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Last edited by Nathan Bronk
March 29, 2011 | History

The culture of the Internet and the Internet as cult 1 edition

Cover of: The culture of the Internet and the Internet as cult | Philippe Breton

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About the Book

French author Philippe Breton examines the Internet and the culture surrounding it through the lens of its philosophical and cultural background. Central in his insightful analysis of "the Internet as cult" are Teilhard de Chardin and the New Age, but he looks also at the fears, passions and pathologies of Alan Turing and Norbert Wiener, the imagined worlds of Isaac Asimov, William Gibson, J.G. Ballard and Timothy Leary, the prognostications and confessions of Bill Gates, Nicolas Negroponte and Bill Joy, and the philosophies of Saint-Simon, McLuhan and Pierre Lévy. Breton contrasts the dreams of a transparent and unmediated world, a world in which neither time nor space are relevant, a world without violence, without law, without a distinction between the public and the private, with the reality of propaganda, computer viruses and surveillance; the world in which "sociality in the sense of mutuality disappears in favor of interactivity," where "experience with another and with the world in general is replaced by brief reactionary relations that hardly engage us at all." This English language translation is by David Bade.

When the book was first published in France as Le culte de l’Internet: une menace pour le lien social?, the publishers described the book with these remarks on its cover [translation by David Bade]:

For the first time in the history of humanity human beings have created a technical system—the Internet—that allows us to dispense with all face-to-face communication. No one would have considered such a possibility if the Internet had not been the object of a cult offering the promise of a better world, the world of “cyberspace”. The advocates of “the Internet for everything” seem to have carried the day not only against technophobes but more importantly against all those desirous of a reasoned use of new technologies.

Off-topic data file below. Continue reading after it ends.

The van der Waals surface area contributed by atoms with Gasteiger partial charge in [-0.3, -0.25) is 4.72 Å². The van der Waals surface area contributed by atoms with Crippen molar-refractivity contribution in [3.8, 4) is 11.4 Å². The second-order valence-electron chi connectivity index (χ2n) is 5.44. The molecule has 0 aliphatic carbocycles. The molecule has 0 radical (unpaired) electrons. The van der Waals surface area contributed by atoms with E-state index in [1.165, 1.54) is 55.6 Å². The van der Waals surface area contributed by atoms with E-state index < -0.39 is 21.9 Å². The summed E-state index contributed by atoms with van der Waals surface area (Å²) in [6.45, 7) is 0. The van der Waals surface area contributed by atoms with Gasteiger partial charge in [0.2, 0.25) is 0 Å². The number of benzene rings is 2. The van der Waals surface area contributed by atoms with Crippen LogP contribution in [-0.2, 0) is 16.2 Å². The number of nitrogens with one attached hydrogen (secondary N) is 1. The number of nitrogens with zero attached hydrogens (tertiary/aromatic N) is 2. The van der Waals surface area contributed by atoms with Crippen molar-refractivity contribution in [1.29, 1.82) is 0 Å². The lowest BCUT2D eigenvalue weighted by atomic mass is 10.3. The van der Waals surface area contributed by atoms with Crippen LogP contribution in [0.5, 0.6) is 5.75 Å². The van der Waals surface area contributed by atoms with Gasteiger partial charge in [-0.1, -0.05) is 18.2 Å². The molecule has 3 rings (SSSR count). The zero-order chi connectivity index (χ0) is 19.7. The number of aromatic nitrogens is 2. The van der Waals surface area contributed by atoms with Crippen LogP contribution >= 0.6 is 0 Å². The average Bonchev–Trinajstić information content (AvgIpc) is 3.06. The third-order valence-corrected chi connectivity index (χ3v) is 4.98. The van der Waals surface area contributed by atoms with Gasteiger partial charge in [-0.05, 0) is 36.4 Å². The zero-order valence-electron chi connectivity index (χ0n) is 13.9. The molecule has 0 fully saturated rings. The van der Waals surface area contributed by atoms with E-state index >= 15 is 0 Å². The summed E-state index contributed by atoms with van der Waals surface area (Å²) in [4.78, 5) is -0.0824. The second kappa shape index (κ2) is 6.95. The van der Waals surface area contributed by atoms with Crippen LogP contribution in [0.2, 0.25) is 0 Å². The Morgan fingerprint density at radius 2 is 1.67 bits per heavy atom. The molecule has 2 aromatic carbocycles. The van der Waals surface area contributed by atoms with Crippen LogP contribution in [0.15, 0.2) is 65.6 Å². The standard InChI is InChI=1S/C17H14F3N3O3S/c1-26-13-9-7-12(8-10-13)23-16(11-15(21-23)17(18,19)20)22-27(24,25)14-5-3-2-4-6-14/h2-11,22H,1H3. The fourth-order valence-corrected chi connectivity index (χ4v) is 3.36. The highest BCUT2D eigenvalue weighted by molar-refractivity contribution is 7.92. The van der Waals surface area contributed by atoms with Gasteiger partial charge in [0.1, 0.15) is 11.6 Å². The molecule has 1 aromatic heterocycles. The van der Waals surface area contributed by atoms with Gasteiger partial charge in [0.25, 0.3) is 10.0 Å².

These militant fundamentalists call for a global information society in which social relationships will be founded upon a separation of bodies and a collectivization of consciousnesses. Their vision is one that mixes together the heritage of Teilhard de Chardin, Zen Buddhism and New Age philosophies. It is a vision that mobilizes American cultural values such as Puritanism, manicheism, the quest for social harmony and the cult of the young. It is rooted in a religiosity that celebrates the utopia of transparence in the context of a political crisis and the waning influence of monotheism and humanism.

Technical developments since 2000 have brought many new imaginations and practices, but Breton’s description of the imaginations that have surrounded the development of the Internet remains a superb corrective to the commonplace that technological developments are changing our world. The reader of The Cultural Origins of the Internet and the Internet as Cult will come away with an awareness of how our own imaginations, our fears and our fantasies form and fashion our futures, technological, social and otherwise.

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The culture of the Internet and the Internet as cult
social fears and religious fantasies
by Philippe Breton ; translated by David Bade

Published 2010 by Litwin Books in Duluth, MN .
Written in English.

Edition Notes

Includes bibliographical references and index.

Classifications

Dewey Decimal Class
303.48/33
Library of Congress
HM851 .B7413 2010

The Physical Object

Pagination
p. cm.

ID Numbers

Open Library
OL24384490M
ISBN 13
9781936117413
LC Control Number
2010038287
OCLC/WorldCat
664353379

History

Download catalog record: RDF / JSON
March 29, 2011 Edited by Nathan Bronk Edited without comment.
March 29, 2011 Edited by Nathan Bronk Added new cover
October 21, 2010 Created by ImportBot initial import